For newcomers, this is a semi-regular newsletter from the Texas Triffid Ranch, Dallas’s pretty much only carnivorous plant gallery. Feel free to forward early and often, and to subscribe if you haven’t already.
For those outside of the Dallas area, you may or may not know about the current weather situation. Those of us in the Dallas area are already sick to death of it,and those of us who have been here for a while know what’s going to come next. You see, when it comes to Texas summers, there’s “hot,” where we might have a few days of temperatures above normal body heat in July, but generally we stay around or below that. Then there’s “HOT,” where we push toward 107F/40C and above, and the record highs just keep coming. We always have “hot” summers, where we deal. We get the occasional sudden thunderstorm, but otherwise it’s warm, sunny, and dry between the middle of June and the end of August. “HOT” summers, though, are an aberration of which we talk for years and sometimes for decades. I personally have lived through three, in 1980, 1988, and 2011, and we’ve had a few that came close to meeting that standard. My late mother-in-law, though, lived through the famed Drought of Record that hit Texas from 1952 to 1956, and the reason the Dallas area has so many reservoirs is because if the drought hadn’t broken at the end of 1956, 1958 would have led to an evacuation of Dallas because of a complete lack of water.
We’re not that bad right now, but it’s still going to be interesting. According to Weather.com as of July 11, we’re looking toward at least two weeks and probably three of head advisory warnings, and we’re already getting the entreaties from ERCOT, the body that manages Texas’s electrical grid, to please minimize electrical use during the day. (Yes, ERCOT and our esteemed governor learned nothing from the 2021 statewide blackout, and we’re still running on an electrical system that’s absolutely state of the art…if the state gets tossed through a time vortex and we all find ourselves in 1974.) We’re also significantly short on rainfall this year, which exacerbates the ongoing heat (the wetter the topsoil and the thick layers of clay underneath are when summer starts, the more evaporation cuts back on severe heat, and starting out June with already-dying grass and big cracks in the back yard means that the heat probably won’t break until October), not to mention filling the aforementioned reservoirs so we can drink, bathe, and water our foundations. (The reason we generally don’t have basements in North Texas is because of those thick layers of clay upon which we put houses and businesses, and as they dry, they shrink. Not only do you get big cracks, sometimes big enough to lose puppies, in unwatered areas, but the shrinking clay also causes damage to house foundations and water mains. Watering house foundations is a learned but essential skill throughout the Dallas area.)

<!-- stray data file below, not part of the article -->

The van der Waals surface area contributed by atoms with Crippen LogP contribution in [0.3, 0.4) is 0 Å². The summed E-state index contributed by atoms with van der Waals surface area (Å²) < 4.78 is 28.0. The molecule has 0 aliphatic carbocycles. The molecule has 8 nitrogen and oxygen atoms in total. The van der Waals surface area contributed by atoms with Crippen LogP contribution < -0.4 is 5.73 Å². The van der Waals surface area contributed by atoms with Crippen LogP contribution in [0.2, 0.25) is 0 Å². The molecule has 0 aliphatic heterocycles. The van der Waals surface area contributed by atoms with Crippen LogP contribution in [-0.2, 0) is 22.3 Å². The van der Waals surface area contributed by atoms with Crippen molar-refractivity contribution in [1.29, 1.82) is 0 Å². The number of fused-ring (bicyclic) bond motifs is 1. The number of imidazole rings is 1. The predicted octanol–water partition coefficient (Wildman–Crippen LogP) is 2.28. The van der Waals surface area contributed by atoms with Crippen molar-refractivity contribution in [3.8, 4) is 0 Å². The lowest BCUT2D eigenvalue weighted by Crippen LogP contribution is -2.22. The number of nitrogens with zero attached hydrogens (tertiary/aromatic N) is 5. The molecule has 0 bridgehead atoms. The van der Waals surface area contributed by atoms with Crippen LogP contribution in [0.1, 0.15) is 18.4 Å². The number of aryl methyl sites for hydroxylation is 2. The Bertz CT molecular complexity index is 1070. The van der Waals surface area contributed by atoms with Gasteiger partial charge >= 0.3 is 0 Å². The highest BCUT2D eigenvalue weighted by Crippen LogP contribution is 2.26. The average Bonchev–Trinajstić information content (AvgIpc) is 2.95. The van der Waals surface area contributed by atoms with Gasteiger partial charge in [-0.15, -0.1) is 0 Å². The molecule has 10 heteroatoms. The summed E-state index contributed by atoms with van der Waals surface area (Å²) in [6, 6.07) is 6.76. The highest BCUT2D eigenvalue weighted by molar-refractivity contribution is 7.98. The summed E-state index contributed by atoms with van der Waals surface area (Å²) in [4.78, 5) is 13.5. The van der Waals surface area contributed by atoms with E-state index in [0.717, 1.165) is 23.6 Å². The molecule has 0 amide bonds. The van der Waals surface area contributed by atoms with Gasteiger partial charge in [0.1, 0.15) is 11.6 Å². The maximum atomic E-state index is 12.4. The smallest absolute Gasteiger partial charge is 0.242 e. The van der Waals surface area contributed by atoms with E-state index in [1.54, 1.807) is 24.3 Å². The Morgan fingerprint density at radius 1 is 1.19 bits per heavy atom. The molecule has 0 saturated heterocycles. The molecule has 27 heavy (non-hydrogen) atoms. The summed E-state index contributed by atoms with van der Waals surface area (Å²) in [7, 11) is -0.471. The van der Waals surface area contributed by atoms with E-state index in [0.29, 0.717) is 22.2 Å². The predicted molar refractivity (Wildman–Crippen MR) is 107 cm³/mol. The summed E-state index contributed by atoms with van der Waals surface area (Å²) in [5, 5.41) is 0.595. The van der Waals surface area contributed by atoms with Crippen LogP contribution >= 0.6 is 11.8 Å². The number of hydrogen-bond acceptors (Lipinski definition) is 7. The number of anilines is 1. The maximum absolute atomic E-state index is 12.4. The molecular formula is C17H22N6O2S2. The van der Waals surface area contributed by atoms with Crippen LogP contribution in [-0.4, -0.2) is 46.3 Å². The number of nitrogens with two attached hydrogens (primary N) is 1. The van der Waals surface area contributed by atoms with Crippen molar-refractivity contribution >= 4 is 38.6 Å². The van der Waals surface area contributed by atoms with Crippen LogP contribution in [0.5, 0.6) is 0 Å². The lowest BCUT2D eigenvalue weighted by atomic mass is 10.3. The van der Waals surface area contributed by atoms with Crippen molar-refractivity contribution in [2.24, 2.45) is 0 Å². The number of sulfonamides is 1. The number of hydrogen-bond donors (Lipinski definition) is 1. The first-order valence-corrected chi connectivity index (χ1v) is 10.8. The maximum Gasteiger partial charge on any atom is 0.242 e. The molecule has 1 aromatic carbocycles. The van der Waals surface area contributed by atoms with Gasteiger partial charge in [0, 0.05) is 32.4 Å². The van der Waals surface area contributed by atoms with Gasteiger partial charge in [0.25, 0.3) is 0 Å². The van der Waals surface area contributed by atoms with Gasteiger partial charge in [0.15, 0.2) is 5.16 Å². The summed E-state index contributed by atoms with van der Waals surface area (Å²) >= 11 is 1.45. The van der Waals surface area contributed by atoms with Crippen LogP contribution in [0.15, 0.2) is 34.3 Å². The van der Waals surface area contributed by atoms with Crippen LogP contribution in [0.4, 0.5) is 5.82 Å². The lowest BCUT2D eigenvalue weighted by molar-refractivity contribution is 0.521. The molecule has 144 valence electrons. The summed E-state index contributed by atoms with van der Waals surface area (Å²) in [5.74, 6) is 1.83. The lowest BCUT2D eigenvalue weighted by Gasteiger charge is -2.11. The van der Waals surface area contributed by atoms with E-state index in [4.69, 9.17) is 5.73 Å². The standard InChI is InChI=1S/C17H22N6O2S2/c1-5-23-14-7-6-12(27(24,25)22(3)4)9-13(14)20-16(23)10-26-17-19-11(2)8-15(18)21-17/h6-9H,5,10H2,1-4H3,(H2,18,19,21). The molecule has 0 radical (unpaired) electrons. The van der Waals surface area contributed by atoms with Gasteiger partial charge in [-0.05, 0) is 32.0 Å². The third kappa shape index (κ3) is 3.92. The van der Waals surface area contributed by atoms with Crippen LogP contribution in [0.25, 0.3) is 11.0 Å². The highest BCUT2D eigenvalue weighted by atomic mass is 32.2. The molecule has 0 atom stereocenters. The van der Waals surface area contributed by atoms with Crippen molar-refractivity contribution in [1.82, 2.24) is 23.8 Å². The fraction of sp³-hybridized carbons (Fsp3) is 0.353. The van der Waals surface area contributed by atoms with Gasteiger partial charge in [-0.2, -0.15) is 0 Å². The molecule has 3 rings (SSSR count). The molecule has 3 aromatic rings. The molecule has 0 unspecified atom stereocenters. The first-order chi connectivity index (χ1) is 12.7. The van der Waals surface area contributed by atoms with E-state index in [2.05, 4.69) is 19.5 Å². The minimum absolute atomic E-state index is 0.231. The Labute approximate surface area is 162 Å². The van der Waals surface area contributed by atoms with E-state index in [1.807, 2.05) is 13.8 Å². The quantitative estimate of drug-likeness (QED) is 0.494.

And what does this have to do with carnivorous plants? Right now, they’re going to be suffering without assistance. Most carnivores prefer much cooler temperatures than what Dallas is experiencing right now, and those that love heat (certain species of Nepenthes pitcher plant are referred to as “stovehouse plants”) absolutely loathe the low humidity. Most outdoor carnivores such as Venus flytraps and North American pitcher plants can adapt and get through summer for a whole new growing season in autumn, but they need help.
First and foremost, make sure that you have a good and dependable source of water. I regularly refer to Dallas municipal water as “this side of ‘crunchy,'” and it’s sufficiently loaded with salt and calcium carbonate that it’s eventually lethal to carnivores. If you were overprepared this year, you should have a surplus of rainwater already collected and sitting in barrels waiting for use. If you weren’t, as most people understandably weren’t, either the water reserves are running low or they’re going completely dry about now. If you have a few carnivores, purchased distilled water will work for a long while, but if you have many, you’re going to discover the unique aggravation of hunting down, transporting, and dispensing dozens of jugs every time you need to water your Sarracenia. As it was at the Triffid Ranch, it may be time to look at a reverse osmosis filter.
For the unfamiliar, a reverse osmosis (often referred to as “RO” or “R/O”) filter pushes water through a membrane with pores small enough to allow water molecules to go through but not larger molecules such as sodium chloride, iron oxide, or lead sulfate. Not all of the water can go through at once, so an RO filter has one outlet for pure filtered water and one for water carrying the salts and compounds that couldn’t go through the membrane, Because of the amount of stuff, from pollen to mineral deposits in the pipes, that can be found in tap water, most RO units have activated carbon and mechanical filters that “polish” the water before it gets to the membrane. Most units today are rather efficient: for every gallon or liter that goes through, about an equal amount is produced as waste. That waste water doesn’t actually have to be wasted: the outflow can be directed into the sewer, sure, but it can also be directed to water foundations, gardens, trees, and any kind of water feature that won’t have a problem with slightly more saline water. The filtered water then can either go directly to the plants that need it or into a storage tank for later use.
A regular question asked at Triffid Ranch shows “can I use RO water for my plants?”, and after extensive research, the answer is “it depends.” Should you get one intended for hydroponics or cannabis (and we should all thank the US states legalizing cannabis and industrial hemp for helping to increase the efficiency and lower the costs of RO units over the last couple of decades, the way indoor cultivation did for LED lighting systems), the resultant end water is usually fine for carnivores, although it should be tested for mineral content on a regular basis. Most of the RO units intended for producing drinking water, though, can be a problem. Pure water of both tastes really flat and dull and tends to leach compounds out of containers (Portland, Oregon is famous for its nearly pure municipal water from a reservoir fed from snowmelt, but it’s also famous for being so pure that it leaches lead and copper out of older pipes), so most bottled drinking water, even if it is vacuum-distilled, has table salt and other electrolytes added for flavor. With home RO filters intended for drinking and cooking, the overwhelming majority come with a module called a “remineralizer,” which is essentially a slow-release salt source that dissolves as water runs through it. Water from an RO filter with a remineralizer isn’t good for carnivores, so if you have the opportunity to get a RO filter solely for the plants, leave the remineralizer for people and pets.